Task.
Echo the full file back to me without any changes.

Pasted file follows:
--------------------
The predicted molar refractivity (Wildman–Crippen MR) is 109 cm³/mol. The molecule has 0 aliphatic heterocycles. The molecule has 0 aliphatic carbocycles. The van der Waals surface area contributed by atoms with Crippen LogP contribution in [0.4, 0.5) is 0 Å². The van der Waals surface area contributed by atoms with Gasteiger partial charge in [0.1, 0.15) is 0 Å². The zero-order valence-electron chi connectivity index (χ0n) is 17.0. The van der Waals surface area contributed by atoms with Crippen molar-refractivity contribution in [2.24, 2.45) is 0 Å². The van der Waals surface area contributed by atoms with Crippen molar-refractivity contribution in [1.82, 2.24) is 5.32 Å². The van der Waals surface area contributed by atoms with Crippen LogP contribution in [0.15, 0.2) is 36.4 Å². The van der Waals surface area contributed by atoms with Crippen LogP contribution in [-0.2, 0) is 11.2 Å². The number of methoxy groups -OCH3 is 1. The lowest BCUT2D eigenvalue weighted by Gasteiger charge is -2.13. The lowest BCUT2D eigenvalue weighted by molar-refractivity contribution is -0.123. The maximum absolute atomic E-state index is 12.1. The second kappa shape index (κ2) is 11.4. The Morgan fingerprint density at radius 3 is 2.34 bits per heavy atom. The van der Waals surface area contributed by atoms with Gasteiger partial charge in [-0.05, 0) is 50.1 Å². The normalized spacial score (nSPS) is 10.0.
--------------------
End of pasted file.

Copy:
The predicted molar refractivity (Wildman–Crippen MR) is 109 cm³/mol. The molecule has 0 aliphatic heterocycles. The molecule has 0 aliphatic carbocycles. The van der Waals surface area contributed by atoms with Crippen LogP contribution in [0.4, 0.5) is 0 Å². The van der Waals surface area contributed by atoms with Gasteiger partial charge in [0.1, 0.15) is 0 Å². The zero-order valence-electron chi connectivity index (χ0n) is 17.0. The van der Waals surface area contributed by atoms with Crippen molar-refractivity contribution in [2.24, 2.45) is 0 Å². The van der Waals surface area contributed by atoms with Crippen molar-refractivity contribution in [1.82, 2.24) is 5.32 Å². The van der Waals surface area contributed by atoms with Crippen LogP contribution in [0.15, 0.2) is 36.4 Å². The van der Waals surface area contributed by atoms with Crippen LogP contribution in [-0.2, 0) is 11.2 Å². The number of methoxy groups -OCH3 is 1. The lowest BCUT2D eigenvalue weighted by Gasteiger charge is -2.13. The lowest BCUT2D eigenvalue weighted by molar-refractivity contribution is -0.123. The maximum absolute atomic E-state index is 12.1. The second kappa shape index (κ2) is 11.4. The Morgan fingerprint density at radius 3 is 2.34 bits per heavy atom. The van der Waals surface area contributed by atoms with Gasteiger partial charge in [-0.05, 0) is 50.1 Å². The normalized spacial score (nSPS) is 10.0.